13Anguilla71.4
14Lao People's Democratic Republic69.9
15Bhutan68
16Cook Islands66.5
17Congo65.8
18Papua New Guinea65
19Malaysia63.6
20Dominica61.3


Includes plantations, non-natural and degraded forests

Highest total forest cover as a percentage of total land cover, 2005. All tropical countries excluding small islands
1Suriname94.7
2French Guiana91.8
3Seychelles88.9
4Gabon84.5
5Guyana76.7
6Guinea-Bissau73.7
7Belize72.5
8Lao People's Democratic Republic69.9
9Bhutan68
10Congo65.8
11Papua New Guinea65
12Malaysia63.6
13Cambodia59.2
14Democratic Republic of the Congo58.9
15Colombia58.5
16Equatorial Guinea58.2
17Panama57.7
18Brazil57.2
19Zambia57.1
20Bolivia54.2


Includes plantations, non-natural and degraded forests

Total forest cover, 2005. All countries
1Russian Federation808,790,000
2Brazil477,698,000
3Canada310,134,000
4United States of America303,089,000
5China197,290,000
6Australia163,678,000
7Democratic Republic of the Congo133,610,000
8Indonesia88,495,000
9Peru68,742,000
10India67,701,000
11Sudan67,546,000
12Mexico64,238,000
13Colombia60,728,000
14Angola59,104,000
15Bolivia58,740,000
16Venezuela (Bolivarian Republic of)47,713,000
17Zambia42,452,000
18United Republic of Tanzania35,257,000
19Argentina33,021,000
20Myanmar32,222,000


Includes plantations, non-natural and degraded forests

Total forest cover, 2005. Tropical countries
1Brazil477,698,000
2Democratic Republic of the Congo133,610,000
3Indonesia88,495,000
4Peru68,742,000
5India67,701,000
6Sudan67,546,000
7Mexico64,238,000
8Colombia60,728,000
9Angola59,104,000
10Bolivia58,740,000
11Venezuela (Bolivarian Republic of)47,713,000
12Zambia42,452,000
13United Republic of Tanzania35,257,000
14Myanmar32,222,000
15Papua New Guinea29,437,000
16Central African Republic22,755,000
17Congo22,471,000
18Gabon21,775,000
19Cameroon21,245,000
20Malaysia20,890,000


Includes plantations, non-natural and degraded forests



More deforestation data

Afghanistan  |   Albania  |   Algeria  |   American Samoa  |   Andorra  |   Angola  |   Anguilla  |   Antigua and Barbuda  |   Argentina  |   Armenia  |   Aruba  |   Australia  |   Austria  |   Azerbaijan  |   Bahamas  |   Bahrain  |   Bangladesh  |   Barbados  |   Belarus  |   Belgium  |   Belize  |   Benin  |   Bermuda  |   Bhutan  |   Bolivia  |   Bosnia and Herzegovina  |   Botswana  |   Brazil  |   British Indian Ocean Territory  |   British Virgin Islands  |   Brunei Darussalam  |   Bulgaria  |   Burkina Faso  |   Burundi  |   Cambodia  |   Cameroon  |   Canada  |   Cape Verde  |   Cayman Islands  |   Central African Republic  |   Chad  |   Channel Islands  |   Chile  |   China  |   Colombia  |   Comoros  |   Congo  |   Cook Islands  |   Costa Rica  |   Côte d'Ivoire  |   Croatia  |   Cuba  |   Cyprus  |   Czech Republic  |   Democratic Republic of the Congo  |   Denmark  |   Djibouti  |   Dominica  |   Dominican Republic  |   Ecuador  |   Egypt  |   El Salvador  |   Equatorial Guinea  |   Eritrea  |   Estonia  |   Ethiopia  |   Faeroe Islands  |   Falkland Islands  |   Fiji  |   Finland  |   France  |   French Guiana  |   French Polynesia  |   Gabon  |   Gambia  |   Georgia  |   Germany  |   Ghana  |   Gibraltar  |   Greece  |   Greenland  |   Grenada  |   Guadeloupe  |   Guam  |   Guatemala  |   Guinea  |   Guinea-Bissau  |   Guyana  |   Haiti  |   Holy See  |   Honduras  |   Hungary  |   Iceland  |   India  |   Indonesia  |   Iran  |   Iraq  |   Ireland  |   Isle of Man  |   Israel  |   Italy  |   Jamaica  |   Japan  |   Jordan  |   Kazakhstan  |   Kenya  |   Kiribati  |   Kuwait  |   Kyrgyzstan  |   Laos  |   Latvia  |   Lebanon  |   Lesotho  |   Liberia  |   Libya  |   Liechtenstein  |   Lithuania  |   Luxembourg  |   Macedonia  |   Madagascar  |   Malawi  |   Malaysia  |   Maldives  |   Mali  |   Malta  |   Marshall Islands  |   Martinique  |   Mauritania  |   Mauritius  |   Mayotte  |   Mexico  |   Micronesia  |   Moldova  |   Monaco  |   Mongolia  |   Montserrat  |   Morocco  |   Mozambique  |   Myanmar  |   Namibia  |   Nauru  |   Nepal  |   Netherlands  |   Netherlands Antilles  |   New Caledonia  |   New Zealand  |   Nicaragua  |   Niger  |   Nigeria  |   Niue  |   North Korea  |   Northern Mariana Islands  |   Norway  |   Oman  |   Pakistan  |   Palau  |   Palestine  |   Panama  |   Papua New Guinea  |   Paraguay  |   Peru  |   Philippines  |   Pitcairn  |   Poland  |   Portugal  |   Puerto Rico  |   Qatar  |   Réunion  |   Romania  |   Russian Federation  |   Rwanda  |   Saint Helena  |   Saint Kitts and Nevis  |   Saint Lucia  |   Saint Pierre and Miquelon  |   Saint Vincent and the Grenadines  |   Samoa  |   San Marino  |   Sao Tome and Principe  |   Saudi Arabia  |   Senegal  |   Serbia and Montenegro  |   Seychelles  |   Sierra Leone  |   Singapore  |   Slovakia  |   Slovenia  |   Solomon Islands  |   Somalia  |   South Africa  |   South Georgia and the South Sandwich Islands  |   South Korea  |   Spain  |   Sri Lanka  |   Sudan  |   Suriname  |   Swaziland  |   Sweden  |   Switzerland  |   Syrian Arab Republic  |   Tajikistan  |   Tanzania  |   Thailand  |   Timor-Leste  |   Togo  |   Tokelau  |   Tonga  |   Trinidad and Tobago  |   Tunisia  |   Turkey  |   Turkmenistan  |   Turks and Caicos Islands  |   Tuvalu  |   Uganda  |   Ukraine  |   United Arab Emirates  |   United Kingdom  |   United States  |   United States Virgin Islands  |   Uruguay  |   Uzbekistan  |   Vanuatu  |   Venezuela  |   Viet Nam  |   Wallis and Futuna Islands  |   Western Sahara  |   Yemen  |   Zambia  |   Zimbabwe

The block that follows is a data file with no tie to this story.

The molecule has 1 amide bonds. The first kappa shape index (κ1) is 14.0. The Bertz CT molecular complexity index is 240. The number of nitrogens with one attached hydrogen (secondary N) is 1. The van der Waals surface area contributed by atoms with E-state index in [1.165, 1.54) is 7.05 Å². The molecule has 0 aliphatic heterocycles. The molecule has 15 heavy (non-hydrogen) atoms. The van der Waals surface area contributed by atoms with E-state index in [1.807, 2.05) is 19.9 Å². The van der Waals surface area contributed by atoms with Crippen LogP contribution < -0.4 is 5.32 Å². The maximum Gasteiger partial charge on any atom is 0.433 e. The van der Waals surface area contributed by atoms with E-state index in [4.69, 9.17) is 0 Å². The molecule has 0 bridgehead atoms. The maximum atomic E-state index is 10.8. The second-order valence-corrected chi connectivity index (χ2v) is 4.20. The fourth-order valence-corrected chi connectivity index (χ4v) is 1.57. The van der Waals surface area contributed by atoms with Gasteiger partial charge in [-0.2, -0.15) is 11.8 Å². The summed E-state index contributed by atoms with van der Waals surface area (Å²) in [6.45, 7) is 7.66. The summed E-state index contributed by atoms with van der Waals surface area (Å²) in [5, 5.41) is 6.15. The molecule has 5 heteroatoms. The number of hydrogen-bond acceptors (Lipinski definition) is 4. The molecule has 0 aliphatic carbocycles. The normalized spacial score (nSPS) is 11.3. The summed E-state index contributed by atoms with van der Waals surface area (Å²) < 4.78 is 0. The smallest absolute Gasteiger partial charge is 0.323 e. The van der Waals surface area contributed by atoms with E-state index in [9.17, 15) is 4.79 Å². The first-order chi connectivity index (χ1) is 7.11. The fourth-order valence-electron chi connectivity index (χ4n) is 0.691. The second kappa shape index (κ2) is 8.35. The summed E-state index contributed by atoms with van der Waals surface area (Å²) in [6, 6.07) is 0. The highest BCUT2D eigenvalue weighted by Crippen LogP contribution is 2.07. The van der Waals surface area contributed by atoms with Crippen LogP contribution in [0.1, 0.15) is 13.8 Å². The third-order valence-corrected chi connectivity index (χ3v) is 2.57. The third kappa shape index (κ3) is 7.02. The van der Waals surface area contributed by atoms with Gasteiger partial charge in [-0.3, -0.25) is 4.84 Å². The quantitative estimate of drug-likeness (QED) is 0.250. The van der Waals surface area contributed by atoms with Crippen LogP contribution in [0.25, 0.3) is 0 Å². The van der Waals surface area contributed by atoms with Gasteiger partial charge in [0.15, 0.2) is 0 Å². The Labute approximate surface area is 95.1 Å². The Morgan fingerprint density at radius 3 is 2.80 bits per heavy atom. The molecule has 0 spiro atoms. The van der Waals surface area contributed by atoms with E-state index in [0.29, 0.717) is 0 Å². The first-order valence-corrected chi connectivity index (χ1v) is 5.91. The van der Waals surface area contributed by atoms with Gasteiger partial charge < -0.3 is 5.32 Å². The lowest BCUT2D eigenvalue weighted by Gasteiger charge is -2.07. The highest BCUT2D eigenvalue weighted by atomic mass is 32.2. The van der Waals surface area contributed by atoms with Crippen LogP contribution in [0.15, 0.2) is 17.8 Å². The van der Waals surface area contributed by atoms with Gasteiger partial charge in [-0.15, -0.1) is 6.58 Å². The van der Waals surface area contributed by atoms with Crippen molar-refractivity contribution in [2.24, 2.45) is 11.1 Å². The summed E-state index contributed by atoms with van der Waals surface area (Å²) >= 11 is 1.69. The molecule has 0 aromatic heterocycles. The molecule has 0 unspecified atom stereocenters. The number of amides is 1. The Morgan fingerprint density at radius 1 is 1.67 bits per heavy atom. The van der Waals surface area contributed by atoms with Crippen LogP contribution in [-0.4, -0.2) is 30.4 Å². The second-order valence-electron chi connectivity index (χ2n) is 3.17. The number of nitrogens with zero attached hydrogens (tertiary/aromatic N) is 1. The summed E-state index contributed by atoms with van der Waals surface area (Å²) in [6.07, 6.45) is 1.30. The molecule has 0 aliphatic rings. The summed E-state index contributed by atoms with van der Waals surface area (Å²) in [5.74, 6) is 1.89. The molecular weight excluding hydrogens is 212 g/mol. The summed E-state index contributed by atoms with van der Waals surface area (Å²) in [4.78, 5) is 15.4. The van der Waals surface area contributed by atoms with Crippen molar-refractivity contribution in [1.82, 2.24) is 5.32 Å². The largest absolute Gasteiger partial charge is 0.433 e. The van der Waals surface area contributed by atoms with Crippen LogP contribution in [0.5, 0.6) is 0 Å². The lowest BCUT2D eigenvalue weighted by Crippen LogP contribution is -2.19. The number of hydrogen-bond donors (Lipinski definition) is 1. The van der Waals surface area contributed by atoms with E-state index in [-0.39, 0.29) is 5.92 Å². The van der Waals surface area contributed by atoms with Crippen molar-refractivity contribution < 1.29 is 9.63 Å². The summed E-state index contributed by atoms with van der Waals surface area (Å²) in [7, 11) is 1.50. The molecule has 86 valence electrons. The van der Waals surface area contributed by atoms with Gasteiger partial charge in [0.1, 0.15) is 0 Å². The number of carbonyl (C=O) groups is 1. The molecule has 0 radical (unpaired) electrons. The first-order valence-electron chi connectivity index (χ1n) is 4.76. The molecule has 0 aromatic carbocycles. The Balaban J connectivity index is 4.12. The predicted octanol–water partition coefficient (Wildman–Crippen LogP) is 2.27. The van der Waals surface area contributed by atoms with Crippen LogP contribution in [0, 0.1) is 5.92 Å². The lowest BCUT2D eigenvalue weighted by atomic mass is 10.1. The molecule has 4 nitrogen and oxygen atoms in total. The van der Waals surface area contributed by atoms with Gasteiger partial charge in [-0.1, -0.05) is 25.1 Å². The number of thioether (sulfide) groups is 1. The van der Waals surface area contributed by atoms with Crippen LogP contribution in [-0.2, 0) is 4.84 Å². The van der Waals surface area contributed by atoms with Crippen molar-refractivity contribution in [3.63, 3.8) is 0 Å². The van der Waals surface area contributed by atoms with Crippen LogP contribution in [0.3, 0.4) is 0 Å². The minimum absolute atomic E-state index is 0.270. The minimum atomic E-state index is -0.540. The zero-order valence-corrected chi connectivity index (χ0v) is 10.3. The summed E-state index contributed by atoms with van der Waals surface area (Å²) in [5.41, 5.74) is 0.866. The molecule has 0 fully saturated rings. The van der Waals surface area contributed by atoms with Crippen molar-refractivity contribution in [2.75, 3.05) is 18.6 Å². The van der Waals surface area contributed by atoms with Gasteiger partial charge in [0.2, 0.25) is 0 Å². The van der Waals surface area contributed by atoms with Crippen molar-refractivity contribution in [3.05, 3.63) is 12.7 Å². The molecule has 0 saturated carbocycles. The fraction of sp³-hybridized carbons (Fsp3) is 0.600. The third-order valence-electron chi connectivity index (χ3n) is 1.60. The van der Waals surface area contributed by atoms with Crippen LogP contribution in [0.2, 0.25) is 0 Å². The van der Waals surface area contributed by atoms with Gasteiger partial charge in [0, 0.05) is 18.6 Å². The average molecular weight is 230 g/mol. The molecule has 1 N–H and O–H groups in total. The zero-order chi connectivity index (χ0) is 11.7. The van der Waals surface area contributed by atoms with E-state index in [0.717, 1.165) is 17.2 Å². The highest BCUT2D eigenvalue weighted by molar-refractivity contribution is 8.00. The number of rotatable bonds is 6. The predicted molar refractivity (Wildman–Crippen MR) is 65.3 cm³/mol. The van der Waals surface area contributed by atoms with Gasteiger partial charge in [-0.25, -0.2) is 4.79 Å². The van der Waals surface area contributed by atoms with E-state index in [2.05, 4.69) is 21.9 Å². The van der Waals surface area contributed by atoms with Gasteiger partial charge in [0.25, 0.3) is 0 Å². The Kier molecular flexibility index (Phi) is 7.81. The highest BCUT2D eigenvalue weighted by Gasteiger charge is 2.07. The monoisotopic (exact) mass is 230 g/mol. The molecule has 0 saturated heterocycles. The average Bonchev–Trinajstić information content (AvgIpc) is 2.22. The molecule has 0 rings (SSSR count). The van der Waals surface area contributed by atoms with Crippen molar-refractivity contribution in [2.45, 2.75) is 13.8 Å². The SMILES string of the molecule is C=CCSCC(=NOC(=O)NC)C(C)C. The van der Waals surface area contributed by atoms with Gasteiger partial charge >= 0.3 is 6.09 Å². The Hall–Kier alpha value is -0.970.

Original source: http://news.mongabay.com/2005/1115-forests.html